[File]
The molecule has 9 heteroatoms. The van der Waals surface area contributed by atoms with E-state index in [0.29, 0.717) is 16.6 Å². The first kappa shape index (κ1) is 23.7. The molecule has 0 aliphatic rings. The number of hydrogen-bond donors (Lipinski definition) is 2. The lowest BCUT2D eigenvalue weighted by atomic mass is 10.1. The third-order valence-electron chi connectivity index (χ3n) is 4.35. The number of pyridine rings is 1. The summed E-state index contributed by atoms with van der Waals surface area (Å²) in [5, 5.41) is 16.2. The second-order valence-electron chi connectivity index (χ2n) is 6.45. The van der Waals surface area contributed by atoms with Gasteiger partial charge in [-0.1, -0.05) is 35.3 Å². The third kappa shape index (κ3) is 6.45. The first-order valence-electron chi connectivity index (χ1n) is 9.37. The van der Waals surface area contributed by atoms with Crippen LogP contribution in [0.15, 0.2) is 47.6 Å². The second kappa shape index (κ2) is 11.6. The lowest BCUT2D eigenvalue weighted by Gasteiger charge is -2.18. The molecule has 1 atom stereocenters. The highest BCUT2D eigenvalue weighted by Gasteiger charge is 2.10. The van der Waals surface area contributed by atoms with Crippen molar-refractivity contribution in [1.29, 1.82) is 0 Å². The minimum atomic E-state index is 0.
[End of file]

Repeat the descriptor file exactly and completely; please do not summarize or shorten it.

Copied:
The molecule has 9 heteroatoms. The van der Waals surface area contributed by atoms with E-state index in [0.29, 0.717) is 16.6 Å². The first kappa shape index (κ1) is 23.7. The molecule has 0 aliphatic rings. The number of hydrogen-bond donors (Lipinski definition) is 2. The lowest BCUT2D eigenvalue weighted by atomic mass is 10.1. The third-order valence-electron chi connectivity index (χ3n) is 4.35. The number of pyridine rings is 1. The summed E-state index contributed by atoms with van der Waals surface area (Å²) in [5, 5.41) is 16.2. The second-order valence-electron chi connectivity index (χ2n) is 6.45. The van der Waals surface area contributed by atoms with Gasteiger partial charge in [-0.1, -0.05) is 35.3 Å². The third kappa shape index (κ3) is 6.45. The first-order valence-electron chi connectivity index (χ1n) is 9.37. The van der Waals surface area contributed by atoms with Crippen LogP contribution in [0.15, 0.2) is 47.6 Å². The second kappa shape index (κ2) is 11.6. The lowest BCUT2D eigenvalue weighted by Gasteiger charge is -2.18. The molecule has 1 atom stereocenters. The highest BCUT2D eigenvalue weighted by Gasteiger charge is 2.10. The van der Waals surface area contributed by atoms with Crippen molar-refractivity contribution in [1.29, 1.82) is 0 Å². The minimum atomic E-state index is 0.